February 3rd marks National Missing Persons Day, and we’ve got special guest GL Potts on our blog from Texas Bloodhound Trailing Dogs to recount one of his most memorable tails – the rescue of a Fort Worth woman by his trusty hound, Hogan. I met GL when his dogs helped us on a commercial photo shoot in August and was blessed to meet this hero.
“July 31, 2016 – it was a hot a humid day. One of those over the top kind of heat that graces Fort Worth, Texas around that time of year. At approximately 03:20 pm I received a call from the missing persons unit of the Fort Worth Police Department. It seems they had a case of an elderly woman who had gone missing from her home around 2:00 that very afternoon. It seems this missing person had been diagnosed with some type of dementia and would wander from her home from time to time. The temperature outside was approaching 104 degrees and the heat index even hotter. FWPD was requesting I bring a search dog in hopes of assisting them in the location of this missing women. I gathered items I would need for a search, loaded Hogan up in my vehicle and headed to the location. Hogan was an AKC registered bloodhound that I had worked with since he was six weeks old. He was approaching the age of 8 and at this point in his life we had worked several missing persons cases most with excellent results.
I arrived at the location around 4:00. At this point our missing lady had been gone for at least two hours and in this high heat it does not take long for bad things to happen. I met with the officer in charge, gathered a scent item from the home and prepared to start my work. Looking over the home I found the back yard area secured and the most logical way out would have been from the front yard. I looked up and down the street as we were in the heart of Fort Worth, just south of downtown and very near to I-35W, which is a very busy interest that would surely mess with any human scent that may still be in the area. I asked for assistance from the Fort Worth officers that were assigned to this case. I had one to follow me along and flank my position to keep us safe. I also had two officers in patrol units to assist us as we needed to block of intersections. Once we get Hogan started we do not want to interrupt his work as this could create a distraction that we may not overcome. I took Hogan to the front yard and put his harness on him. His head popped with interest as he knew this was it! It was time to work. Presenting the scent article to him I gave hid his start word. “Hunt,” I announced and off Hogan went.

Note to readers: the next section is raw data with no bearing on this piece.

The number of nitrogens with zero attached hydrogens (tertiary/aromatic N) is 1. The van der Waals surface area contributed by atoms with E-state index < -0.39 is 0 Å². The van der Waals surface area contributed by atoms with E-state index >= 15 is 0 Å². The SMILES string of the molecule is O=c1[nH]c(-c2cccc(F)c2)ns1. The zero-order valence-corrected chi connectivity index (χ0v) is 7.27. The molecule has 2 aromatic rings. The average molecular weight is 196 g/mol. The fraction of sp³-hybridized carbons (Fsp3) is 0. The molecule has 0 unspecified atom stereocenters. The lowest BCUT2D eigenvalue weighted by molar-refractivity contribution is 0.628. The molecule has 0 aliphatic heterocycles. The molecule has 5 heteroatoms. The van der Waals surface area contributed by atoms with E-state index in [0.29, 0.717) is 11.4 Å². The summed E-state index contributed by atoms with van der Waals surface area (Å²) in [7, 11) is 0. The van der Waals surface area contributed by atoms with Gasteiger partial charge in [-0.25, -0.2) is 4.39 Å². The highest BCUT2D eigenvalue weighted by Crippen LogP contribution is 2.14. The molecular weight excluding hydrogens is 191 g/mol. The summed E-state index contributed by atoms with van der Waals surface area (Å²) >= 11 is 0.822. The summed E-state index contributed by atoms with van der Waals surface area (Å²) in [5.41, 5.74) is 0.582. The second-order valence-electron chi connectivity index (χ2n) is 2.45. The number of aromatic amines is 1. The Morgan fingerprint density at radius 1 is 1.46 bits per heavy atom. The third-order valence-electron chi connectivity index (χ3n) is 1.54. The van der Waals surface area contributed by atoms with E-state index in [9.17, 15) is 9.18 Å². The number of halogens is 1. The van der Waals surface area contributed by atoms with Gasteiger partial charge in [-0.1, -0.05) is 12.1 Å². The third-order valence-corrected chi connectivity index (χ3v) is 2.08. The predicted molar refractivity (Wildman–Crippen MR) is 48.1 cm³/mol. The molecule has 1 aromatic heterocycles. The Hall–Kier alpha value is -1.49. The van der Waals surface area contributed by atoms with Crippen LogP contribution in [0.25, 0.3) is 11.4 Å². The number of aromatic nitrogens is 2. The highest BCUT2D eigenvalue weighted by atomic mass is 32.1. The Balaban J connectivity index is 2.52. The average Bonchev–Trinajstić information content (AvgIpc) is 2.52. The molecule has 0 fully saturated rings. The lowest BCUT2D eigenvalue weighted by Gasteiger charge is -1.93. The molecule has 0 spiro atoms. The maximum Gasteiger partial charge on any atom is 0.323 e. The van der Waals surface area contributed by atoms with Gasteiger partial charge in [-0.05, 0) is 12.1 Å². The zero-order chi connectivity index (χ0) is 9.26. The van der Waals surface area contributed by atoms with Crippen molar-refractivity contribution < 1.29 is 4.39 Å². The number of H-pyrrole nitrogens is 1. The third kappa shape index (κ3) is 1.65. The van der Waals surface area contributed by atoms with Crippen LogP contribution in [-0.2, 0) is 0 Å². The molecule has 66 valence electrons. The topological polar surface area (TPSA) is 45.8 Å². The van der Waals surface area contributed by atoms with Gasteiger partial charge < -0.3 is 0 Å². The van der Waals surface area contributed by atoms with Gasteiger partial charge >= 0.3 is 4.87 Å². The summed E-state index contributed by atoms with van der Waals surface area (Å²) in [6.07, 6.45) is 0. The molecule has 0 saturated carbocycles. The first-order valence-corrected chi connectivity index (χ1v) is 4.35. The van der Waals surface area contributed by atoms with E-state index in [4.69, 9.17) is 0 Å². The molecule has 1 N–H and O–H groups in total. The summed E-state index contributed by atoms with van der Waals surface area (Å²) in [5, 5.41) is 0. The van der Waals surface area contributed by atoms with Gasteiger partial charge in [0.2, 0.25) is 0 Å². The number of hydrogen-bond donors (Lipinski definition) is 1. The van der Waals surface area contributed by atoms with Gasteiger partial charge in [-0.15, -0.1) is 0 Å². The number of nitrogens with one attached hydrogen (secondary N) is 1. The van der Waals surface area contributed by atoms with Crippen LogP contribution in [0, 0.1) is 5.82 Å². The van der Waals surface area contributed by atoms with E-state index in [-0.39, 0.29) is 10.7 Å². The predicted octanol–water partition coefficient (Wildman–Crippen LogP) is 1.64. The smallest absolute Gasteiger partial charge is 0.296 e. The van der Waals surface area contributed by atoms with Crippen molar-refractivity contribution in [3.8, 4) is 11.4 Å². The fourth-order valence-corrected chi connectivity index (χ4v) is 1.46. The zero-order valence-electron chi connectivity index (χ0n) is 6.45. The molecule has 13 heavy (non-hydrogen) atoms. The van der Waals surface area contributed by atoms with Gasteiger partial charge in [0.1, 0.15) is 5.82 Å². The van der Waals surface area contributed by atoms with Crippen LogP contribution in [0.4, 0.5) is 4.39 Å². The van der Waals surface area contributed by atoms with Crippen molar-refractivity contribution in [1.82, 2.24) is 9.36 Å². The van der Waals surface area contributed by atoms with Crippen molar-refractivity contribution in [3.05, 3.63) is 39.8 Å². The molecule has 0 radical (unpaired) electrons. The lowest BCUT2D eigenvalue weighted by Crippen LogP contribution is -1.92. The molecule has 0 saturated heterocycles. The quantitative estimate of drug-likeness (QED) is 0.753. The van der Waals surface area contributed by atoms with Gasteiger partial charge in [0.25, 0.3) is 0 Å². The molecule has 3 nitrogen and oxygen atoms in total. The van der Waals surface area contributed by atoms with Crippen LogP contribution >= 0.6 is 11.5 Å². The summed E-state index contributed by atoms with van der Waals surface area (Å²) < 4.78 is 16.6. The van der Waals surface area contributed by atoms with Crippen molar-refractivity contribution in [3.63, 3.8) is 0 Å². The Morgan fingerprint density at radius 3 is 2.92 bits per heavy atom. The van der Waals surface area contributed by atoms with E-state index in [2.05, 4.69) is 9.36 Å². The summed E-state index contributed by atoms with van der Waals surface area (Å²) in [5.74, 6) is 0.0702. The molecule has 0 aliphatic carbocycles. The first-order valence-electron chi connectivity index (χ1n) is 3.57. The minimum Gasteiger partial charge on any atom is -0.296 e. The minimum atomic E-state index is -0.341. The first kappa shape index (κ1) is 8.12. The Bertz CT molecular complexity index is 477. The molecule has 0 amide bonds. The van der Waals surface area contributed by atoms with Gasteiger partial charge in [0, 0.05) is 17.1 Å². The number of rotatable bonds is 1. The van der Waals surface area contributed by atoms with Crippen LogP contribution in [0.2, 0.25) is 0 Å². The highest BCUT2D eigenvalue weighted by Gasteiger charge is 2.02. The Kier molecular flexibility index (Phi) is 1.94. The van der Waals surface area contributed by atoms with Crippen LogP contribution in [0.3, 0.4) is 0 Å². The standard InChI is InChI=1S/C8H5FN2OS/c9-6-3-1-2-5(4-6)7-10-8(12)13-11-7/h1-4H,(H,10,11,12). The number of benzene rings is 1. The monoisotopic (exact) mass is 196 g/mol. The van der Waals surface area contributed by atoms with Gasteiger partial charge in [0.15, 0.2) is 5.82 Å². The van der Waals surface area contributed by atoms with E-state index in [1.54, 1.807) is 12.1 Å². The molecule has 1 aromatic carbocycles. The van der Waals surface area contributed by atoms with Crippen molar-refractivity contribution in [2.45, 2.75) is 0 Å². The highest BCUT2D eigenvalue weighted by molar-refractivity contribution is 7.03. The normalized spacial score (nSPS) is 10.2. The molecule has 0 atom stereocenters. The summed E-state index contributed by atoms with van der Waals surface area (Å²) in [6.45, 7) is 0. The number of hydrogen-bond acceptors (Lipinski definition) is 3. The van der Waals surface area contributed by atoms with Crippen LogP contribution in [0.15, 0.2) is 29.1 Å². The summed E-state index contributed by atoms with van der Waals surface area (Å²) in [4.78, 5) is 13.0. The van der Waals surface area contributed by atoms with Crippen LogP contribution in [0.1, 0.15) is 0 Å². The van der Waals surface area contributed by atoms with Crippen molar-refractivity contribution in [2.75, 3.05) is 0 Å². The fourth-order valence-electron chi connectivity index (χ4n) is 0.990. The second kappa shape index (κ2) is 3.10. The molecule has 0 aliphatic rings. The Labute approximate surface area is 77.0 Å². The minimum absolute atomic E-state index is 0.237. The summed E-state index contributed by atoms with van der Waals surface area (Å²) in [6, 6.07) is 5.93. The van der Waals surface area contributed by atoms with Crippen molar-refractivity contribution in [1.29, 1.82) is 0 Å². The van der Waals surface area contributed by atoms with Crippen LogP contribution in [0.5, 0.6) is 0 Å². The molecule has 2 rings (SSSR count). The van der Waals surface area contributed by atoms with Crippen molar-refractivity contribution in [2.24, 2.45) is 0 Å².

He moved quickly with a lot of purpose and intent. First down one street and then turning up between houses. We popped out of an alley next to the I-35W service road. Hogan turn back up near a 7-11 store and proceeded to make his way under the interstate as he continued to move west. As we proceeded down the street one of the patrol units moved past us to keep traffic at bay as we worked down this residential street. Suddenly Hogan’s head popped and at that very time one of the patrol units announced over the radio that he spotted a women matching the description of our missing person. A quick check revealed that it was her! Rescuers had searched for over an hour with no luck in locating her. However once Hogan got started he worked just over 1/3 of a mile and found the missing woman in just over 10 minutes. Thanks to his efforts someone is alive and safe as results can always turn tragic at any time.
Hogan continued to serve the public on a number of search and rescue cases, but sadly passed away in September. In his life he found runaways, missing persons, and fugitives. His work assisted in the conviction of an armed bank robber, and he worked at many safety fairs as we would visit with school children about staying safe should they ever get lost. His memory will always be one of both love and service as he was not only my partner, he was my Pal!”
Hogan’s memory lives on and GL continues to work with his other hounds – Journey and Rain – to track missing persons across Texas.
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